“Spread your knowledge”

At the end of the training, the Head of the Field Office and of the Police Training Department handed the certificates to the trainers and trainees, to symbolize the joint effort of this exercise. The trainees were also given special posters to put in their police station “to spread the message”.

“The training has ended but your work has just started. We hope that you spread your knowledge to your colleagues and put the posters in the police station so that your colleagues might come with questions,” stated the Head of EUCAP Field Office. “You will have the answers now. I also hope that you put a poster for the public to see, so that the people in your community can see that the Puntland police cares about victims of rape. That you want to help them the best you can and help to bring the perpetrators to justice.”

“I have learned about the law. I have learned how to handle and give advice to the girls at first response. I can now even advice policewomen of higher rank about what I have learned,” said Amal Abdirahma Samator, Police officer of the Community police in Garowe.

“I can use this in my daily work. I hope to learn more about this, so that I can deal with these rape cases,” she said.

We did it together

The training day went smoothly and it might look easy to arrange a course like that. But the actual course day was preceded by lot of work and cooperation between EUCAP Field Office experts and Somali partners. The subject was sensitive and EUCAP experts wanted to hear the views and advice from the minister of Women and Family Affairs, experts on the Sharia, notably the Dean of Puntland State University, the Head of the Puntland Police Training Department and National Bureau of Forensic Science in Garowe, as well as EUCAP Somalia colleagues in the Mission Headquarters.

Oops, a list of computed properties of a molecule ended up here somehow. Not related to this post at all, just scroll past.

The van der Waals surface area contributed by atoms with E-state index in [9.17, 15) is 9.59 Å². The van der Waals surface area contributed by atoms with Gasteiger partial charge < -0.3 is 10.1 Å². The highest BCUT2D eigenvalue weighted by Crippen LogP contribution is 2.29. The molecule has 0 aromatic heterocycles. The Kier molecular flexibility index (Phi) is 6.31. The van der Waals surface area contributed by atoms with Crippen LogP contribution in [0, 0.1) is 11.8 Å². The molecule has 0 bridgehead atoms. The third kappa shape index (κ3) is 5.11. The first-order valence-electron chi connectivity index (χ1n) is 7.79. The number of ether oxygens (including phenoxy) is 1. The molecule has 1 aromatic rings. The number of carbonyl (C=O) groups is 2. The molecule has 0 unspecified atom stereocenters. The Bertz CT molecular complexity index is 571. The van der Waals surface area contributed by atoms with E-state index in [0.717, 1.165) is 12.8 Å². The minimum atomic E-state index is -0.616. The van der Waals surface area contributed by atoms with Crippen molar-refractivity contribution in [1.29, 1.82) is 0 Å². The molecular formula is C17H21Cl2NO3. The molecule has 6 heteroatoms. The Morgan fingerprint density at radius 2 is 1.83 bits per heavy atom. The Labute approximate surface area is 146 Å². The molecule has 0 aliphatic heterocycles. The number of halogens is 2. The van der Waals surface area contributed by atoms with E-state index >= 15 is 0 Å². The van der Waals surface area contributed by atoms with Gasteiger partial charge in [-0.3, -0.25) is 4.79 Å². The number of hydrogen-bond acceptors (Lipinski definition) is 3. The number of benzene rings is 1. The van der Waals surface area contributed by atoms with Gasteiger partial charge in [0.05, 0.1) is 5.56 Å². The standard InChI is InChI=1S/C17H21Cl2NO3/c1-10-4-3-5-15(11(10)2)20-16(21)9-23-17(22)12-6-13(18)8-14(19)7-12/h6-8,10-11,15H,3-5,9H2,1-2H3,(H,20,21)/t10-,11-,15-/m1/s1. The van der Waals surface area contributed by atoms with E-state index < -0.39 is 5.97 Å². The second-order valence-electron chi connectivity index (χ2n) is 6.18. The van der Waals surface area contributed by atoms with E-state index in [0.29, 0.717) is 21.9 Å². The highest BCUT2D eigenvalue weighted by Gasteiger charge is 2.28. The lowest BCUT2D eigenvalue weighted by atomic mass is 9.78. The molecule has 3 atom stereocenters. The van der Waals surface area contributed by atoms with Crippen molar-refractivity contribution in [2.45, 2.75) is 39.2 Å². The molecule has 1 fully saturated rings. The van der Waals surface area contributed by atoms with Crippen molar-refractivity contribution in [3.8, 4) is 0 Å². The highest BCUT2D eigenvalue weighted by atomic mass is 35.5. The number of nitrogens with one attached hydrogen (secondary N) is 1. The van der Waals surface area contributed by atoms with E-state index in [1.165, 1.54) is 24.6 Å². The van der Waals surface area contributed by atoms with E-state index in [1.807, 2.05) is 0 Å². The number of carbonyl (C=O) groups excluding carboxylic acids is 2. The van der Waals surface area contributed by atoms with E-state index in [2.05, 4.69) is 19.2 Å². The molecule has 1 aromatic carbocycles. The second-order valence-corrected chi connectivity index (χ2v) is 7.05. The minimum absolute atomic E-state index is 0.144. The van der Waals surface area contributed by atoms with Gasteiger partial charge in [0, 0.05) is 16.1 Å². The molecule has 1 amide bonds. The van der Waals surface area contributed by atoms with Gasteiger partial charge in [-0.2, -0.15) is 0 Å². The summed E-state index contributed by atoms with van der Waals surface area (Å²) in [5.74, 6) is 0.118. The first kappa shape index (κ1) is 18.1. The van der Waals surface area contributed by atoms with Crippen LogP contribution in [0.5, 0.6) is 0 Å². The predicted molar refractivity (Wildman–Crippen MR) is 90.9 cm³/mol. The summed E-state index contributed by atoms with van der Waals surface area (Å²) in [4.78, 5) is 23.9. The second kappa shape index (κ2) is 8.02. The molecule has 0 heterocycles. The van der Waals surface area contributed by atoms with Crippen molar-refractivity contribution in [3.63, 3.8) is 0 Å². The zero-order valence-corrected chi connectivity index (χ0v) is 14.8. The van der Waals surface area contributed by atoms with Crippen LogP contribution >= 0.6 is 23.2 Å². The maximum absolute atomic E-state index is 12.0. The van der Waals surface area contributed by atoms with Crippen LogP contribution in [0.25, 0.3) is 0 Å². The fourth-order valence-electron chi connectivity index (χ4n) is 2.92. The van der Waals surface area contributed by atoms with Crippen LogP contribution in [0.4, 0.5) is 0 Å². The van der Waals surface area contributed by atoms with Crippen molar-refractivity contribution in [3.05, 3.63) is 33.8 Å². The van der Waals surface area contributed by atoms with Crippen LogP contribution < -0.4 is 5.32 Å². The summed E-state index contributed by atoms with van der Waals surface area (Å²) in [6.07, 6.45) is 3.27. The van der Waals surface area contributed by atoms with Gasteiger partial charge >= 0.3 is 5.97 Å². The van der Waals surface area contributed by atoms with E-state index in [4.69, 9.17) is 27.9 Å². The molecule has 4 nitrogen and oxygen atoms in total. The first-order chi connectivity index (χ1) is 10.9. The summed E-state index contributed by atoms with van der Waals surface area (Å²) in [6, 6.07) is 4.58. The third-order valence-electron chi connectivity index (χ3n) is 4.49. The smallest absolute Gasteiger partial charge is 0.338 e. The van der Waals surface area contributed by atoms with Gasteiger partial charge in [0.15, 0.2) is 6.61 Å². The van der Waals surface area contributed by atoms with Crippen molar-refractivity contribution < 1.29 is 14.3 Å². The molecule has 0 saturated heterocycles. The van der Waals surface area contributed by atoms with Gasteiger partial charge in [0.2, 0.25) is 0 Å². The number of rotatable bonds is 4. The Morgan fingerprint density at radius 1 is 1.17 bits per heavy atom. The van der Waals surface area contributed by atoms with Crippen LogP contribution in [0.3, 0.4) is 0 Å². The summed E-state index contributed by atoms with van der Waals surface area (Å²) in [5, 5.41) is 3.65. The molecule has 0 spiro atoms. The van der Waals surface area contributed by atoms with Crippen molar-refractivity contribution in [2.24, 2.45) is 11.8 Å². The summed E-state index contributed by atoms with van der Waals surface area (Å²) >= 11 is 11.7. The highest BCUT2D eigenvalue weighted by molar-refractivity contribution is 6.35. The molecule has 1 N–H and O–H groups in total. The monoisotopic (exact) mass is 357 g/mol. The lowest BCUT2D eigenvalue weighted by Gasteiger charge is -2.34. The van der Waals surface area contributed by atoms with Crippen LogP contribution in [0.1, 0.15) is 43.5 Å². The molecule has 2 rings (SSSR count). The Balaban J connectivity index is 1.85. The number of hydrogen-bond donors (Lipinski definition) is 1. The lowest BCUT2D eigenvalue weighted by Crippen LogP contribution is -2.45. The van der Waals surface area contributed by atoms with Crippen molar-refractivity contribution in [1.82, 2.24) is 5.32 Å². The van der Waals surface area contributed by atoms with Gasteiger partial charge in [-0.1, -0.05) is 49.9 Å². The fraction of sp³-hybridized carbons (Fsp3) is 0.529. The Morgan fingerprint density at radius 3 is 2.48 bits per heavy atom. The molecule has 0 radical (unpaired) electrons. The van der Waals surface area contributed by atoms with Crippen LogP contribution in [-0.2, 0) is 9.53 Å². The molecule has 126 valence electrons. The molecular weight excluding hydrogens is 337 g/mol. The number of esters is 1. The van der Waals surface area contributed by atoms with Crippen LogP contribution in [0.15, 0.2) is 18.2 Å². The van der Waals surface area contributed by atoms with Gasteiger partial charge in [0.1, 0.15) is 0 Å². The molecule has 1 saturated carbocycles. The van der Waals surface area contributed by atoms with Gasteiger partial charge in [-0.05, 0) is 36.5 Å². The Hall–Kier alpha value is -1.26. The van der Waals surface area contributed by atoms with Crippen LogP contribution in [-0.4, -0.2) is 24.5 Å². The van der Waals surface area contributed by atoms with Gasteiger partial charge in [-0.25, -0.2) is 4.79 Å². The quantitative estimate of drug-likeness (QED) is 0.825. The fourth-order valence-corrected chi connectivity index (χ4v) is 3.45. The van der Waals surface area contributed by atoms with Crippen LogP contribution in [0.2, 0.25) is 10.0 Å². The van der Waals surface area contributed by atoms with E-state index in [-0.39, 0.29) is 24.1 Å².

Dariusz Sielicki, Legal Advisor Field Office Garowe, explains: “In my meetings with the Vice minister of Justice, I learned that the government wants to review and reform the Puntland laws. I feel obliged to help them to the best of my ability. For this training, especially the legal part, I had to do proper research of the laws with regard to the rights of victims of sexual offences. The Sharia law is also an important part of the Somali legislation. We cannot make mistakes. We have to present and explain the correct interpretation to our police trainers and trainees.”

The result was a training concept that opens the eyes of the participants and gives them useful guidance in their work. They were also delighted to see that the trainers were Somalis. Two Puntland Police officers, one male and one female, already trained by EUCAP, acted as trainers and two EUCAP interns from the Ministry of Justice supported the development of the course module.  Seeing their enthusiasm and dedication to deliver a good job, we got the feeling that we were on the right track.

“I am pleasantly surprised. I did not expect that from the police. I was also surprised to see that the training was presented by Puntland police officers. I find it a very good idea. As lawyers we deal of course with this type of cases. We defend the rights of the victims”, said Fartun Ali Jams, Lawyer, Chairlady of the Women Lawyers Association in Puntland, who was observing the course.